What was the most watched television event of all time? That would be two days ago when those of us who call Seattle home cheered until we had no voices or adrenaline left in our bodies as our beloved Seahawks kept scoring, over and over again in the quintessential cultural expression of all that is America, the Super Bowl. Because the possibilities of championships are so rare in Seattle, when we have a chance, the whole city jumps on board. Friends who joined us in watching at halftime were traveling south from the Canadian border during the first part of the game and said the streets were empty. The church I lead is diverse enough that there are plenty of non-fans, for a whom an afternoon of watching big guys beat up on each other would never normally be part of their Sunday routine. But this Sunday was different. I don’t know anyone who lives in or near Seattle who didn’t watch. The number 12 was plastered on cars, houses, buildings, shirts, dogs, faces – everywhere. Churches cancelled (or moved) services, to accommodate. Stores closed. It was like soccer in South America. Everyone was saying “I’m in.” The experience of an entire community setting aside their political,worldview, doctrinal, and economic differences for a concentrated afternoon of battle was more than enjoyable; it was uplifting.
At a different level, the whole things also seems a bit odd. Spectator sports are so entrenched in culture that we rarely stop to examine them but the reality is that we invest our time and emotions in identifying with a team so much that their victory and defeat becomes ours, in spite of the fact that it’s the ones on the field who are battling, risking, and have invested all their lives in the craft, not us. We watch movies, listen to symphonies, go to plays and concerts, and in every case celebrate the excellence of those who have developed their craft. But sport is different because not only do we marvel at the talent on the field, we identify with it. Their victory is ours, so much so that there’s dancing in the streets. Trees are climbed. Flags are flown. Sofas are set on fire. Everyone, the whole city: victors! This, in spite of the fact that we’ve done nothing but watch.
This, of course, happens every single Sunday of the year, even without football, in buildings around the world, where people gather for worship, which is the ultimate vicarious celebration. We, all of us, have a real stake in the cosmic battle fought by Christ, because in this battle the future of the cosmos hangs in the balance. Like football, all we can do is cheer, and hope, and celebrate when the right team wins. Every Sunday is intended to be a celebration of sorts, a reminder of the work done by Christ “for us” as is said here and here. It’s vicarious, which means that someone else did something and we, in some measure participate in the outcome without participating in the battle. It’s even better than football because the trophy is not vicariously ours because we bought a t-shirt or shouted our lungs out. The trophy, the fruit of victory is ours actually, changing our lives in both time and eternity. I’m the recipient of incredible gifts, precisely because Christ went into the arena, fought the battle, and won, bringing the trophy home for team humanity. There are Broncos and Seahawks who gathered and prayed together this past Sunday on the field after the game because they know that this is the greater victory!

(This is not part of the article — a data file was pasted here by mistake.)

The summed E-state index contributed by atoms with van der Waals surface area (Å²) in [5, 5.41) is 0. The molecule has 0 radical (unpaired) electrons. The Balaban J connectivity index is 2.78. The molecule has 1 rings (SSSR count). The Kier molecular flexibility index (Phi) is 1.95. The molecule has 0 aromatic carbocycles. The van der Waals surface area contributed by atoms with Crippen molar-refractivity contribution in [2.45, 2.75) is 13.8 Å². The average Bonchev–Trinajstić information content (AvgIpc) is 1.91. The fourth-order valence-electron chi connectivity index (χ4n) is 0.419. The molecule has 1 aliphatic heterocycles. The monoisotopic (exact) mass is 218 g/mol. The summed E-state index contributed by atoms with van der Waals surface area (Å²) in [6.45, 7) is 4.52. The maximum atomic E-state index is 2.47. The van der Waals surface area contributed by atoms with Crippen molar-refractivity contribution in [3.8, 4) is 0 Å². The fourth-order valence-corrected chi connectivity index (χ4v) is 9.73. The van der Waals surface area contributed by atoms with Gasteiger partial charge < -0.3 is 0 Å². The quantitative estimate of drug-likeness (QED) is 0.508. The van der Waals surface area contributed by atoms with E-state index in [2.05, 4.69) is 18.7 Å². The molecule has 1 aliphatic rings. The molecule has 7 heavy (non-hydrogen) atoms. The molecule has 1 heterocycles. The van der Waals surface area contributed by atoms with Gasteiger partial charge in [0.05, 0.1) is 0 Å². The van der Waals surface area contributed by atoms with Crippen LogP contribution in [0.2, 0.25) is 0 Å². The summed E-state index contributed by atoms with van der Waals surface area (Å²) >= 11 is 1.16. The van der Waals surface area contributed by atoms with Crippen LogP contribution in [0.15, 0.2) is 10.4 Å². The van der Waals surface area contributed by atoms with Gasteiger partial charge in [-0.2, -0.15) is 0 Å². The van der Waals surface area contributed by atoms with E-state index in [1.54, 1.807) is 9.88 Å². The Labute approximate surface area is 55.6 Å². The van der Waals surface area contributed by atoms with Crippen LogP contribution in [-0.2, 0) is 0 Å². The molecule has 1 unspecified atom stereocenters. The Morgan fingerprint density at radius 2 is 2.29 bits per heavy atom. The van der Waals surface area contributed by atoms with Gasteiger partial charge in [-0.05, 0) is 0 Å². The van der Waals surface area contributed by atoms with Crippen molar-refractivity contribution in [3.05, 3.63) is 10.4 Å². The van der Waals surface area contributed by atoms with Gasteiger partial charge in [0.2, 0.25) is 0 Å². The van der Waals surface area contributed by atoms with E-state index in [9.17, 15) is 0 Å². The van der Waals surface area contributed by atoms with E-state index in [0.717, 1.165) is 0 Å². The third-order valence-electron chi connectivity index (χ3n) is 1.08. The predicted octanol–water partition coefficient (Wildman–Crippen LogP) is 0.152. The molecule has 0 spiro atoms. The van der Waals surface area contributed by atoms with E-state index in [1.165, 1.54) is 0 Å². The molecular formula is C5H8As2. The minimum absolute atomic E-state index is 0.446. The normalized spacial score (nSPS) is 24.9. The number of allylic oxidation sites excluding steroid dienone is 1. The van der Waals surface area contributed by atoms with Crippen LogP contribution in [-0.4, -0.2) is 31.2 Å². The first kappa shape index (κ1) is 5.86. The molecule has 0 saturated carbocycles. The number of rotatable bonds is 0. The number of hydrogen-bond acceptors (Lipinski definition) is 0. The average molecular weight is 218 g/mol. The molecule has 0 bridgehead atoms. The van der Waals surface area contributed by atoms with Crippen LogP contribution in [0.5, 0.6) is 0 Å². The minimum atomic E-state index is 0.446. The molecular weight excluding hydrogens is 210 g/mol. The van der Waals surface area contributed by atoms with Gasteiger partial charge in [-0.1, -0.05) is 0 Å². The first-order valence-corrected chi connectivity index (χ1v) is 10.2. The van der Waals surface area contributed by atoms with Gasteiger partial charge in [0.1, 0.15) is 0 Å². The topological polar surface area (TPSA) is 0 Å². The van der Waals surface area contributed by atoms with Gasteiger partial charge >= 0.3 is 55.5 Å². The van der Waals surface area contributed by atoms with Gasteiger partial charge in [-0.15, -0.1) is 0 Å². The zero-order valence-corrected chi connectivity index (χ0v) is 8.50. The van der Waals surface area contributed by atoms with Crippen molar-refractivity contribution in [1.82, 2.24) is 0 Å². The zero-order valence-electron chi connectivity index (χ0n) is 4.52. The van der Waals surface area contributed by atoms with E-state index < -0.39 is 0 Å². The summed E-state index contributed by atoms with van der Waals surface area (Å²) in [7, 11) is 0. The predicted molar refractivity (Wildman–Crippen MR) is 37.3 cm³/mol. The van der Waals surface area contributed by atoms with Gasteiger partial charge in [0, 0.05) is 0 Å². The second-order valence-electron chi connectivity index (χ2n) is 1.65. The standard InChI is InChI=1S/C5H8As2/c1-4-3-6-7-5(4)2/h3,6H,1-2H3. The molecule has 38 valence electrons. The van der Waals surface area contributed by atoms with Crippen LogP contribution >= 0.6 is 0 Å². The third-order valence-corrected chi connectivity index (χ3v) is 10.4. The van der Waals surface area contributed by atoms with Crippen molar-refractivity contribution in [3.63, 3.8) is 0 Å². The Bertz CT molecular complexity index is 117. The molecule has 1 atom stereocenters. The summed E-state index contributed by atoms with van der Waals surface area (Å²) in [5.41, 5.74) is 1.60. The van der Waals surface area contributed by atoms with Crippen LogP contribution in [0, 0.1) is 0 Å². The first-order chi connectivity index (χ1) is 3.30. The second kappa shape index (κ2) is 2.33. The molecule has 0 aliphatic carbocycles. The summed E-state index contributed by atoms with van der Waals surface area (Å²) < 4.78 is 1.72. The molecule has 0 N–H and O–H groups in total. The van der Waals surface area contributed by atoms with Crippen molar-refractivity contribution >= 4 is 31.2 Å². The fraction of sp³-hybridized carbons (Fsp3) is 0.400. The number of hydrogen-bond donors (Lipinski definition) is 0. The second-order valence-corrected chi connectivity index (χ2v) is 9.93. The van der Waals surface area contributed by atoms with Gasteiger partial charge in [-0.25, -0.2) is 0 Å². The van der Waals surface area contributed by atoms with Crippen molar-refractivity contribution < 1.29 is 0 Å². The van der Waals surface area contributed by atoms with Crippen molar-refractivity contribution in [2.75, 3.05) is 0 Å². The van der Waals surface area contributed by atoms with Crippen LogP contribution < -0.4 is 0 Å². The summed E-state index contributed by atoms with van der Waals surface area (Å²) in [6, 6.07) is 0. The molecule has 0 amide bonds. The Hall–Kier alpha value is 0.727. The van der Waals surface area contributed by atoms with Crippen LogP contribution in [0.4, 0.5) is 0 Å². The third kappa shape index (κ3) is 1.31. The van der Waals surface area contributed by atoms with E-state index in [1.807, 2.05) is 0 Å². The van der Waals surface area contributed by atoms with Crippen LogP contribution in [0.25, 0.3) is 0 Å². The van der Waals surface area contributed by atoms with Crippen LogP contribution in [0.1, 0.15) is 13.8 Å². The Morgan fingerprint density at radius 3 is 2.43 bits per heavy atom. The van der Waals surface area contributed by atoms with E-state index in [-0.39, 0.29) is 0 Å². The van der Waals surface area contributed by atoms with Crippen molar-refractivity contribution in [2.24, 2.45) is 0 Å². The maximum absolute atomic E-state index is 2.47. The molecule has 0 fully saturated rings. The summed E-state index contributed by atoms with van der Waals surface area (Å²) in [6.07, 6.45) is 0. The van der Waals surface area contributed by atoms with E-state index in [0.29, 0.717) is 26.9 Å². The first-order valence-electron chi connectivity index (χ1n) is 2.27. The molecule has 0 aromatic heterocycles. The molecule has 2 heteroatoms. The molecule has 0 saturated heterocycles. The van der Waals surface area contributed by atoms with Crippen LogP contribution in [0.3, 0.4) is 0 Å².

Vicarious, though, is a dangerous concept when applied wholesale to our faith. The guiding preposition of Romans 5 is the word “for”, with Christ dying for us, winning the victory for us, coming to earth for us. In that chapter we’re in the stands, and when the trophy is won, we’re invited down on the field to share in the fruit of it. But now, having been invited down on the field, we’re stunned to discover that we’re told to report to practice on Tuesday, that though the meta-victory of history has been won, there’s more to be done. We’re no longer spectators. We’re team members. In Romans 6, the governing participle is “with”, and it’s there we discover that Christ died “for” us so that we might die “with” him, now living our lives as teams members, following his lead as we seek to play our role, not in the stands, but on the field.
Lots of worship songs are about Romans 5, and “for”, and how awesome it was, and is, that Christ fought for us and won. Less is said, and sung, about the reality that we’re now on the field. Less is said about “with” as it appears in Romans 6 (with our invitation to die with him), or Philippians 3, where we’re told that it’s Paul’s deepest desire to share in the fellowship of Christ’s sufferings “with” him, so that he might also fully share in the power of his resurrection life.
Paul understood that he was sitting in the stands at the beginning of the game, eating chips and hot wings, while cheering for what Christ did. But there’s that point in the story where God tells Abraham, Moses, Jeremiah, Esther Peter, Mary, James, Paul to get off the sofa, tells them that what he really did was earn them the right to join the game. That, of course, requires sacrifice, and self denial, and self discipline. Far easy to sit and cheer, and then just buy the t-shirt.
Football has been a gift to Seattle this past season. The vicarious victories have been pure joy, bringing us together and elevating our collective psyche. But they’ve done more, actually, at least for some. They’ve inspired us to get off the sofa and live more fully. As my youngest daughter wrote after the game: Thanks to the Seahawks for being amazing…may you inspire a similar insane passion for all things this city loves. Inspire: ‘to breathe in’. Yes. A life is breathed into us through the heroics of others, not so we could keep sitting, but so we might get up and join the game – creating, improving, resolving, healing, serving, building, writing, sculpting clay and sculpting lives.
It’s time to join the game.